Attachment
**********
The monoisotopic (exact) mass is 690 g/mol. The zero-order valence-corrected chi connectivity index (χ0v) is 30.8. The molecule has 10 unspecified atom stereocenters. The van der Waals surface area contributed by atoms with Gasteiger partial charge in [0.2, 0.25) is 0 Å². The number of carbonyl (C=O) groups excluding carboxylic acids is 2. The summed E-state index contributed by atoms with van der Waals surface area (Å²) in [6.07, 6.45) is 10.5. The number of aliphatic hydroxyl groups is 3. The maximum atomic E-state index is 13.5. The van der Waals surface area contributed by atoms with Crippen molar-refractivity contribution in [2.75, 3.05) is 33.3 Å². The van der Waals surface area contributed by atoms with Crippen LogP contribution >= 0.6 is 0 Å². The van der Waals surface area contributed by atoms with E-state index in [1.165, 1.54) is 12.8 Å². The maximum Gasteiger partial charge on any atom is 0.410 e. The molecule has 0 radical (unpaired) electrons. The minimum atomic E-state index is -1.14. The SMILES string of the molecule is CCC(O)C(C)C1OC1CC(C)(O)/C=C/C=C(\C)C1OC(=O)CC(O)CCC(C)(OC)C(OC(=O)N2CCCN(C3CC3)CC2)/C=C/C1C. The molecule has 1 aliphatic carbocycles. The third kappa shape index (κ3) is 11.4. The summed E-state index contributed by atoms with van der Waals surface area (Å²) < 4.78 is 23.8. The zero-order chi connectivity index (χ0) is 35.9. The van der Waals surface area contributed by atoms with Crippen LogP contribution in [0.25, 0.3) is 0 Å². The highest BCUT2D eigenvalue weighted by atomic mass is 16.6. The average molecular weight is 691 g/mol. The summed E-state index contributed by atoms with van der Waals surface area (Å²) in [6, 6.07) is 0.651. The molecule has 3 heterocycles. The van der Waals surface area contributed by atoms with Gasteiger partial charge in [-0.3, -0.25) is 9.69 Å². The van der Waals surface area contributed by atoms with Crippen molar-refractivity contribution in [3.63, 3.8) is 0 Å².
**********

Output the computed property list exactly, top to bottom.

The monoisotopic (exact) mass is 690 g/mol. The zero-order valence-corrected chi connectivity index (χ0v) is 30.8. The molecule has 10 unspecified atom stereocenters. The van der Waals surface area contributed by atoms with Gasteiger partial charge in [0.2, 0.25) is 0 Å². The number of carbonyl (C=O) groups excluding carboxylic acids is 2. The summed E-state index contributed by atoms with van der Waals surface area (Å²) in [6.07, 6.45) is 10.5. The number of aliphatic hydroxyl groups is 3. The maximum atomic E-state index is 13.5. The van der Waals surface area contributed by atoms with Crippen molar-refractivity contribution in [2.75, 3.05) is 33.3 Å². The van der Waals surface area contributed by atoms with Crippen LogP contribution >= 0.6 is 0 Å². The van der Waals surface area contributed by atoms with E-state index in [1.165, 1.54) is 12.8 Å². The maximum Gasteiger partial charge on any atom is 0.410 e. The molecule has 0 radical (unpaired) electrons. The minimum atomic E-state index is -1.14. The SMILES string of the molecule is CCC(O)C(C)C1OC1CC(C)(O)/C=C/C=C(\C)C1OC(=O)CC(O)CCC(C)(OC)C(OC(=O)N2CCCN(C3CC3)CC2)/C=C/C1C. The molecule has 1 aliphatic carbocycles. The third kappa shape index (κ3) is 11.4. The summed E-state index contributed by atoms with van der Waals surface area (Å²) < 4.78 is 23.8. The zero-order chi connectivity index (χ0) is 35.9. The van der Waals surface area contributed by atoms with Crippen LogP contribution in [0.25, 0.3) is 0 Å². The highest BCUT2D eigenvalue weighted by atomic mass is 16.6. The average molecular weight is 691 g/mol. The summed E-state index contributed by atoms with van der Waals surface area (Å²) in [6, 6.07) is 0.651. The molecule has 3 heterocycles. The van der Waals surface area contributed by atoms with Gasteiger partial charge in [-0.3, -0.25) is 9.69 Å². The van der Waals surface area contributed by atoms with Crippen molar-refractivity contribution in [3.63, 3.8) is 0 Å².